In a series of coordinated trips to reinforce ties with African nations, high-ranking U.S. officials are visiting various countries on the continent to discuss multiple issues, from climate change to humanitarian assistance.
Special Presidential Envoy for Climate, John Kerry, has traveled to Nairobi, Kenya, where he will be from September 4-7. Kerry is set to participate in the Africa Climate Summit in Nairobi, emphasizing the U.S. efforts under President Biden’s Emergency Plan for Adaptation and Resilience (PREPARE) initiative. This initiative aims to assist half a billion people in developing countries, predominantly in Africa, to adapt to climate challenges this decade.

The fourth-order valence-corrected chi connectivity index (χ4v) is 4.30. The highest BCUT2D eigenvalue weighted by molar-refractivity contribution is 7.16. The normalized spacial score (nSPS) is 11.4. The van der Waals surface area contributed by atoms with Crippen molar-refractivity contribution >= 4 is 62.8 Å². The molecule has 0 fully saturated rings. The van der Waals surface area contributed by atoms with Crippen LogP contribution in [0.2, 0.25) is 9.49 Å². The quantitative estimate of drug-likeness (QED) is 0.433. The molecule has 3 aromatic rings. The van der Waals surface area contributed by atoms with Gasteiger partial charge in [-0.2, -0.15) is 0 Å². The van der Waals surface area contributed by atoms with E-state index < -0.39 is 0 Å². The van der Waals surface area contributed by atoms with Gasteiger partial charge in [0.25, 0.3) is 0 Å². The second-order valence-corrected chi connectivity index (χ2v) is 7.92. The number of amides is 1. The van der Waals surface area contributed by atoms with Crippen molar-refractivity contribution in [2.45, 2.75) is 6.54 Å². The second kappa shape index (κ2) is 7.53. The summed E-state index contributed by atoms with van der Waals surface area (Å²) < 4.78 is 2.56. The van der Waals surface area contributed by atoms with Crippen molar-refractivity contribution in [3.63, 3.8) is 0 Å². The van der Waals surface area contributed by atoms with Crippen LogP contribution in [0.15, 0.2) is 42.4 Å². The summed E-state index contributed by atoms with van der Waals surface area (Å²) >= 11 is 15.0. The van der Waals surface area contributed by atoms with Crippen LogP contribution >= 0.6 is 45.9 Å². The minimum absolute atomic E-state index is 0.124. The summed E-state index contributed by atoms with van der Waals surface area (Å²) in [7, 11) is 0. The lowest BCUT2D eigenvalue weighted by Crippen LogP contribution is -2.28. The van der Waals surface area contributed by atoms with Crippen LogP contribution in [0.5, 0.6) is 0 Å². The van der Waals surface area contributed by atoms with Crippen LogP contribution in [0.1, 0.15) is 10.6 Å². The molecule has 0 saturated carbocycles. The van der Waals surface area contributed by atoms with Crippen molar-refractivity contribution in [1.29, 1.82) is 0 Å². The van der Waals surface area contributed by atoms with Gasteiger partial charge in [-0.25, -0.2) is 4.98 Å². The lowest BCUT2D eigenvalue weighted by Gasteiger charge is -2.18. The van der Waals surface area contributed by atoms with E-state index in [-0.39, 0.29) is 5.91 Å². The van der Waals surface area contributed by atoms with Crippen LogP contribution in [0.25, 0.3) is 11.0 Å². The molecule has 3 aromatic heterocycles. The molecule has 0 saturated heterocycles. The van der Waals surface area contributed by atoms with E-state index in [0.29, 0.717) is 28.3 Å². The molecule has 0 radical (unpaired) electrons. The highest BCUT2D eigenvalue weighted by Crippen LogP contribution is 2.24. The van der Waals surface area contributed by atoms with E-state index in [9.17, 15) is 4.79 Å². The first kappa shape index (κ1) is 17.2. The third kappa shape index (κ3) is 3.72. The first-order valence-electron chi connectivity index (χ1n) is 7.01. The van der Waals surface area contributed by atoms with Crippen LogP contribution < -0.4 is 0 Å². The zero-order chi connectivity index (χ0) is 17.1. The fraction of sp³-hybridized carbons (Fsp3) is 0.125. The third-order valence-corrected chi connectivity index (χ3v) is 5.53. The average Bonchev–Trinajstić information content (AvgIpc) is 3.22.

Similarly, Ambassador Linda Thomas-Greenfield, U.S. Representative to the United Nations, is visiting Chad and Cabo Verde from September 5-9. She plans to assess the humanitarian response for populations fleeing the Sudan conflict in Chad. The Ambassador will also hold talks with the Transitional President of Chad, Mahamat Deby, focusing on the regional implications of the Sudan crisis.
From September 4-8, USAID Deputy Administrator Isobel Coleman will emphasize U.S. commitment to supporting Africa’s inclusive and climate-smart economic growth. In Tanzania, she will attend the Africa Food Systems Forum 2023 Summit, discussing the global food security crisis’s impact on Africa. Coleman’s visit to Malawi will center around understanding the country’s macroeconomic challenges and reaffirming the U.S. dedication to advancing its private sector-led economic growth.
The visits highlight the U.S. government’s multifaceted approach to deepening ties and addressing key African challenges.